This Love

SHE loved him you see and so she thought it was honesty that would matter in the end.
So when she said, “You can’t handle the truth,” she was unprepared for what happened next.
He dragged her by the hair, dragged her like a rag doll through the dark corridor lined with paintings and mould into the room at the end of the hall. It was dark and dank inside compared to the light in the verandah and the sound of singing voices. The smell of the jacaranda trees and the sight of the blooming white frangipani allowed her to think of all that was possible.
It is possible that he will accept this, she thought. All is possible. All I need is to speak the truth.
He said that he loved her more than she would ever know and that was his weapon, she was defenceless with such an admission, she was vulnerable, she believed him.
With his brute strength, he dragged her into the room and he flung her into the corner. The corner, so dark and lonely it welcomed her. And so it was. And so it was. Her in the corner like that, while he stood above her, towering above her, his height filling up the room, the darkness, the walls, the colours.
It was all dark, his darkness blocking out the light in the room.
Then he threw her against the wall, slamming cheekbone and lip against the white mould, against the harsh concrete, against her might.
He slammed her again and again, and she let him, thinking “This is it, this is the end of our love, this is what is has come to, this nature of love, this love of ours.”
She knew that she had screamed from the pain, she allowed herself to groan from the pain, but she did not scream any more, she allowed the tears to stream closely, she felt the warmth of the salt against her skin. It comforted her.
He grabbed her by her hair, the hair that he had once loved, the hair that he had once caressed and cut and kept in an antique Chinese box with his own.
He grabbed her and said that he would rape her, that he would rape her. And then he held the knife against her throat, the throat that he had once kissed, caressed and held close against his own.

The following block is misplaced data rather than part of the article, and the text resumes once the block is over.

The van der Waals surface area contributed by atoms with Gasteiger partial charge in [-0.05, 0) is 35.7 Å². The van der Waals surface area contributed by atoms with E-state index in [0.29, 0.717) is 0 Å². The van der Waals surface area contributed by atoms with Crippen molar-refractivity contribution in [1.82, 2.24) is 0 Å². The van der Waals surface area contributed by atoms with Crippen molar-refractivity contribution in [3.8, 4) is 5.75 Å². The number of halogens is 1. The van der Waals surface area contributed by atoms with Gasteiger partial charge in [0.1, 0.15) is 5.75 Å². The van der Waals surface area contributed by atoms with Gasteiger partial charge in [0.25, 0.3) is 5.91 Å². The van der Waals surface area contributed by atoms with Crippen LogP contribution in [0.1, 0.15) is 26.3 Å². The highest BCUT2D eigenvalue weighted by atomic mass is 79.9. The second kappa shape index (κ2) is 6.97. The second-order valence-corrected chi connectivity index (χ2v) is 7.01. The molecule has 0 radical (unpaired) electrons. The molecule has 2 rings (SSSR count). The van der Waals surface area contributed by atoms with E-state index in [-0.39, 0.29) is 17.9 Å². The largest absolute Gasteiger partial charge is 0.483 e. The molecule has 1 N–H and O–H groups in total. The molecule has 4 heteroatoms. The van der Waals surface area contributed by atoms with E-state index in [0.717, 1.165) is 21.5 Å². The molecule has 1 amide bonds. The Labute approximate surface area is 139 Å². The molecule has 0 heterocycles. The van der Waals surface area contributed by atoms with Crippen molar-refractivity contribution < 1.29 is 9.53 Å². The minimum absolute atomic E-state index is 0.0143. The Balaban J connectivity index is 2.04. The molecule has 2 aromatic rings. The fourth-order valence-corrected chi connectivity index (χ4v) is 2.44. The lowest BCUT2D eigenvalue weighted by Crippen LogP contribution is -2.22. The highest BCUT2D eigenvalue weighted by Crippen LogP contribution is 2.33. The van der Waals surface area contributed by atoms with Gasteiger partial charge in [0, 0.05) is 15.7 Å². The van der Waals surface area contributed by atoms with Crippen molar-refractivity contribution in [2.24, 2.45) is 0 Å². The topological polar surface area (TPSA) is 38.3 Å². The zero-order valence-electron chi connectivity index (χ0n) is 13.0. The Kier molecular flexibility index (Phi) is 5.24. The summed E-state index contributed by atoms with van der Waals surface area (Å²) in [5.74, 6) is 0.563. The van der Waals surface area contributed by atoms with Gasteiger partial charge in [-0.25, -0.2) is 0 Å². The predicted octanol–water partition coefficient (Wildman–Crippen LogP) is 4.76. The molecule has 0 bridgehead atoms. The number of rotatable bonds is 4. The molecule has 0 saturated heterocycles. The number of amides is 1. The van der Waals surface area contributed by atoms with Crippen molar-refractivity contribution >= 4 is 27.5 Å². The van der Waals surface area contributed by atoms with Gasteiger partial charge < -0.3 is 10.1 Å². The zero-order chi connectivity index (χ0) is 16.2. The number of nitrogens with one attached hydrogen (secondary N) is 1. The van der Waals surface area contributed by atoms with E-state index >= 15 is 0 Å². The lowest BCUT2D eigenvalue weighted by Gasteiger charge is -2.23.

He held that knife, in its bluntness, its blackness, its coldness against her throat, her neck, the neck that he so loved that he said was so beautiful it reminded him of a Renaissance painting. That that neck should be immortalized, that that neck should be in a painting, that it should be painted. That it should.
And she cowered beneath him in her fear, in her love, in her. And she feared for the first time in her life, she feared that he would harm her, that he who had said he loved her again and again that he would.
And so she waited for the next blow, the next greeting from the wall that tried to cushion her hurt, her grief. She now uttered no sound, it was inaudible, it was all within her, her might was silenced. Silenced into submission. She could not fight him, she could not fight this man, this anger, this largeness.
And so he continued, the rage continued. He continued in his anger while she in her silence. And she in her silence prayed that it would stop, that he would stop that he would realize that it was enough, that it was enough. That the rage would end that his anger would somehow find the light.
So she hoped, so she feared that it would not.
She felt the liquid in her right eye and she felt it slither down her cheek, she wondered what it was, she wondered if it would show, if it would demand attention. She wanted no attention you see she had to go to work the next day. She did not want anyone to see.
And so it was.
He had stopped still and had lit a cigarette. He had stopped,
he had stopped to breathe in the smoke that he so needed, that she was so accustomed to, that he knew that she would. She heard his breath as he laboured to breathe in the nicotine that she knew sustained him, that she knew held him together as man and animal that she knew gave him impetus to continue.
That she knew it all made her weep, that she knew him made her weep, that she did not know that he could do this made her all the more knowing, all the more knowing of the fact that she had come to the end, the end of this love, that he had done this to her, that it was over.
And so he held her by the neck and stared into her bloody eye and said that he would kill her now, that he would have her like this, that she deserved this, that she had driven him to this, that she was at fault, that it was her, it was all her fault.
And so he lowered the knife and held her with his one hand, the other on the knife that she had felt on her still neck, her now still neck, white with fear, her neck still like a dead swan’s like how he said it once resembled. That he would cut her open and leave her exposed to the world, expose her for the fraud that she was, the liar that she was, the terrible, worthless person that
she was.
And there she was, kneeling against the hard concrete floor, head bowed as if in prayer, om mani om mani om mani, nam myoho renge kyo, nam ryoho renge kyo, hail mary full of grace, la illaha’ illallah, la illaha’ illallah...sat nam sat nam sat nam je vahe guru vahe guru vahe guru om om om om.
And so it was, and so it was, until she awoke and found herself underneath the jacaranda tree. It was still light, and she looked up and saw the pristine white flowers that she so loved and she heard voices, she heard the voices coming from the porch, that she knew was full of people, that she knew had heard what she knew they heard.
She walked up to them in her bloodied skirt, her eye now black and blue and red, her silence, her matted hair, her bent hand, her bruised body and she walked up to them and said hi, and they said nothing, they looked at her and turned away and they continued, they continued singing.